September 2016
Volume 57, Issue 12
Open Access
ARVO Annual Meeting Abstract  |   September 2016
Autosomal recessive bestrophinopathy – clinical and functional features
Author Affiliations & Notes
  • Karsten Hufendiek
    Ophthalmology, Hannover Medical School, Hannover, Germany
    Ophthalmology, University Clinic Regensburg, Regensburg, Germany
  • Herbert Jaegle
    Ophthalmology, University Clinic Regensburg, Regensburg, Germany
  • Britta Fiebig
    Human genetics, Prenatal Care Center Hamburg, Hamburg, Germany
    Human genetics, University of Regensburg, Regensburg, Germany
  • Carsten Framme
    Ophthalmology, Hannover Medical School, Hannover, Germany
  • Agnes B Renner
    Ophthalmology, University Clinic Regensburg, Regensburg, Germany
  • Footnotes
    Commercial Relationships   Karsten Hufendiek, None; Herbert Jaegle, None; Britta Fiebig, None; Carsten Framme, None; Agnes Renner, None
  • Footnotes
    Support  None
Investigative Ophthalmology & Visual Science September 2016, Vol.57, 6594. doi:
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      Karsten Hufendiek, Herbert Jaegle, Britta Fiebig, Carsten Framme, Agnes B Renner; Autosomal recessive bestrophinopathy – clinical and functional features. Invest. Ophthalmol. Vis. Sci. 2016;57(12):6594.

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      © ARVO (1962-2015); The Authors (2016-present)

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Purpose : Autosomal recessive bestrophinopathy (ARB) is a rare retinal dystrophy first described by Schatz et al. in 2006. The term ARB was introduced by Burgess et al. in 2008. ARB is caused by biallelic mutations in the BEST1 gene and is characteristically associated with multiple yellowish lesions (subretinal deposits) scattered at the posterior pole reaching the periphery, cystoid macular edema and subretinal fluid. So far, several single case reports and few families with ARB were reported. We present clinical and functional features of three unrelated individuals with ARB, and in one case a 5-year follow-up.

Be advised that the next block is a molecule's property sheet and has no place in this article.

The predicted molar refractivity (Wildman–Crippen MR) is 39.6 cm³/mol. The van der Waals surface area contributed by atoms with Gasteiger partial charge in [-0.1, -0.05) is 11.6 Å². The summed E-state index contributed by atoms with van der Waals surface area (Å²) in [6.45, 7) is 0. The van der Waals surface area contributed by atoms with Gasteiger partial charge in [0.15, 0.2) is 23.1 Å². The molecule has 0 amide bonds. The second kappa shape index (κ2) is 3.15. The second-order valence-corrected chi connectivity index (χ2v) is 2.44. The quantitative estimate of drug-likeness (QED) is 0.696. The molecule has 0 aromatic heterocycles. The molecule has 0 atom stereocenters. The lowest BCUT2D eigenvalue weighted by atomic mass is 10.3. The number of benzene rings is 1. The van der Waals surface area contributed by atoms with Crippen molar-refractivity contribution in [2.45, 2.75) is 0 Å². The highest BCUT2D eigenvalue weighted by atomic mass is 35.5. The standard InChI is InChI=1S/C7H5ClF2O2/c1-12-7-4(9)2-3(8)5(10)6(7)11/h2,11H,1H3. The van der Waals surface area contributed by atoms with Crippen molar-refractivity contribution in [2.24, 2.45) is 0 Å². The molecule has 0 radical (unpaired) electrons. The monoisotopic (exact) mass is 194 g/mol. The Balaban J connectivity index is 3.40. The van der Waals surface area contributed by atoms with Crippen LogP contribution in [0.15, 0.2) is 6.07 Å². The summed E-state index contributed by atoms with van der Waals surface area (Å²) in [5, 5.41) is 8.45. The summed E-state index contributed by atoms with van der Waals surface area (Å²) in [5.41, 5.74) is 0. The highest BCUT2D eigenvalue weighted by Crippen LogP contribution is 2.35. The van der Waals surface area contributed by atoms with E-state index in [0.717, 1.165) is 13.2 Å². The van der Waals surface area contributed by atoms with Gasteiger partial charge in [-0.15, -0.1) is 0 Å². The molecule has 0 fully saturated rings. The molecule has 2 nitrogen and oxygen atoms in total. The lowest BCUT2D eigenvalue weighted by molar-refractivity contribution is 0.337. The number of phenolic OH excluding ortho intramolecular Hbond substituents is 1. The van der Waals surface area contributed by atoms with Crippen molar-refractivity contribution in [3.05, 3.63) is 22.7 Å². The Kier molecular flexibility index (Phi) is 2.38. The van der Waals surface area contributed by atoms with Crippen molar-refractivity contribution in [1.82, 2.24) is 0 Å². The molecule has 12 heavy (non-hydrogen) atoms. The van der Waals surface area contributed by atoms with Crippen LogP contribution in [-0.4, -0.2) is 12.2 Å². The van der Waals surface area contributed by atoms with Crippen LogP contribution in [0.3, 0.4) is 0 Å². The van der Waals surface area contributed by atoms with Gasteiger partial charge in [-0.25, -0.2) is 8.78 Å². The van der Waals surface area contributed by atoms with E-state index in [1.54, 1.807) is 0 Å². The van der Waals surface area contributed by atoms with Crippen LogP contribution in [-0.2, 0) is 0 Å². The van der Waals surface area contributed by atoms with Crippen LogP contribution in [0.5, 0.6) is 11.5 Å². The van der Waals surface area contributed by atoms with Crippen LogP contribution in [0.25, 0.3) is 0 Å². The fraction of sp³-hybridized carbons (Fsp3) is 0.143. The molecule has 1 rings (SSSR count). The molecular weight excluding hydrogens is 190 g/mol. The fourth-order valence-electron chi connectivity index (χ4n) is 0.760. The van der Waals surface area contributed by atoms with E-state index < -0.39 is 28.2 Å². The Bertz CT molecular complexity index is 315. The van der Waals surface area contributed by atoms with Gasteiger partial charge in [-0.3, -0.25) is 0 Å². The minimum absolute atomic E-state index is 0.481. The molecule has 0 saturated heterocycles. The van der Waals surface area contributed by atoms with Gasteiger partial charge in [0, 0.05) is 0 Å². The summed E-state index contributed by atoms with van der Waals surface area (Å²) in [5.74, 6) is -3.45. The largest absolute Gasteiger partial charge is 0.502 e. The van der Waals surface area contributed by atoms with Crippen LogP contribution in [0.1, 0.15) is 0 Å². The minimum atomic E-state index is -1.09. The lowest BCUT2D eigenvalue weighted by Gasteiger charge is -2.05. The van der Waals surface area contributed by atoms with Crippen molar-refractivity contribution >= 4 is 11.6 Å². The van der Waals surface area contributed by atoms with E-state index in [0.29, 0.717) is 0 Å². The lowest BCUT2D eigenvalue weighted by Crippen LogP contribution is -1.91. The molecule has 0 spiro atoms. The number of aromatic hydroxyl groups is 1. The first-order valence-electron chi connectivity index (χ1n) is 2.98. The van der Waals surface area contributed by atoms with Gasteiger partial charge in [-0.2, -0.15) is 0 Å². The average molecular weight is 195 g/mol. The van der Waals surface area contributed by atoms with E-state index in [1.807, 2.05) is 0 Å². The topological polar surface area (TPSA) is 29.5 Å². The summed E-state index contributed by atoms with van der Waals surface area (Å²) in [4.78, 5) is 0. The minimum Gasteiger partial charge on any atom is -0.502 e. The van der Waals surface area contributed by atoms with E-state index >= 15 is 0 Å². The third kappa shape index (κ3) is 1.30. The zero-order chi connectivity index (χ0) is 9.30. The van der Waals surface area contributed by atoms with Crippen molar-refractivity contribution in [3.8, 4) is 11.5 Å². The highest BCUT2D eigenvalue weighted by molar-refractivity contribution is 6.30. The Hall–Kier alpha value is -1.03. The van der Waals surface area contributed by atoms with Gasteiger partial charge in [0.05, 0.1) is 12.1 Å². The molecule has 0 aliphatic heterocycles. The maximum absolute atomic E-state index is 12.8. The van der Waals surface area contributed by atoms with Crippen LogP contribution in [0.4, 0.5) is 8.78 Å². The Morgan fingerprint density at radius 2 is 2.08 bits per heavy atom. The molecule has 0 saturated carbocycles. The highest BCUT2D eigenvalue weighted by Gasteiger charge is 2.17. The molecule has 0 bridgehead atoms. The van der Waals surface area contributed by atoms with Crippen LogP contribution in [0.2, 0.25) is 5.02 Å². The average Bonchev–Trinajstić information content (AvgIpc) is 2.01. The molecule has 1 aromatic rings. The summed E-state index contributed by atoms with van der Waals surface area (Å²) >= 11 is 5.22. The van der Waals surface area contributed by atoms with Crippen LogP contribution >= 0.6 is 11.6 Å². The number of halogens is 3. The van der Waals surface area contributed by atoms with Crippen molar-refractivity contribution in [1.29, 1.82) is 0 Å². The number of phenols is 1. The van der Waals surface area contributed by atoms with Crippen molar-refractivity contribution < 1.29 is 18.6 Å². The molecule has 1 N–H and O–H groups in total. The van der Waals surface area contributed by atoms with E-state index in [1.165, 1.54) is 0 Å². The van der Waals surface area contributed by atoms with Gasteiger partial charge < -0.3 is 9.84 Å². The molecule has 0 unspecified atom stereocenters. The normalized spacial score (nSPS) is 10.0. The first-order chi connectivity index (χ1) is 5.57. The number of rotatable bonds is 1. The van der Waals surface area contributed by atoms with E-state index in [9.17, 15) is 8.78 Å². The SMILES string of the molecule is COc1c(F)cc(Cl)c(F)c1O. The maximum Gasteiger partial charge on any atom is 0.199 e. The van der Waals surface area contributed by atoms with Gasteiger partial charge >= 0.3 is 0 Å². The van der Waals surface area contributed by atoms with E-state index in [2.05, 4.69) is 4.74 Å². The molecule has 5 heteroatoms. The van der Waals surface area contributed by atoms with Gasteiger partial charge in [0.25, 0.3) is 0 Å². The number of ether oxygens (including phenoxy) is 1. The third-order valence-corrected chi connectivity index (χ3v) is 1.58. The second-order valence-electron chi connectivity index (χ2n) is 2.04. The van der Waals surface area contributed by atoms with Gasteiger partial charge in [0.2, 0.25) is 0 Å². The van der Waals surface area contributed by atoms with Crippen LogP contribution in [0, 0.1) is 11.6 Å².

Methods : Retrospective analysis of the clinical and electrophysiological data of three patients with ARB, including complete ophthalmological examination, fundus photography, fundus autofluorescence (FAF), optical coherence tomography (OCT), full-field electroretinogram (ERG), multifocal ERG, electrooculogram (EOG), and molecular genetic analysis of the BEST1 gene.

Results : We present the data of three female patients, who were 3-, 24-, and 50-years of age, respectively, at first visit in our clinic. Funduscopy revealed in all cases central irregularities and atrophy of the retinal pigment epithelium (RPE), multiple yellowish lesions at the posterior pole, often small and round in shape and scattered along the vascular arcades and peripapillary. FAF was increased in areas corresponding to the yellowish lesions and reduced in areas of RPE defects. OCT of the macula detected in two cases subretinal fluid, irregularities of the photoreceptor outer segments, and in one case a distinct cystoid edema. Best corrected visual acuity ranged between 0.8 and 0.1 (Snellen chart). Full-field ERG was normal in the youngest, only mildly reduced in the middle, and markedly reduced in the oldest patient. EOG, tested in one case, showed absence of the light rise. In all three patients, two heterozygous BEST1 mutations were identified. During the 5-year follow-up in one patient, the yellowish lesions changed their size, number and arrangement at the posterior pole whereas visual acuity was stable.

Conclusions : Autosomal recessive bestrophinopathy is a rare disease, which can manifest already in early childhood. It shows a characteristic phenotype including yellowish lesions, which change their appearance during the course of the disease. Typical findings in FAF and OCT enhance finding the diagnosis and allow for a detailed follow-up.

This is an abstract that was submitted for the 2016 ARVO Annual Meeting, held in Seattle, Wash., May 1-5, 2016.


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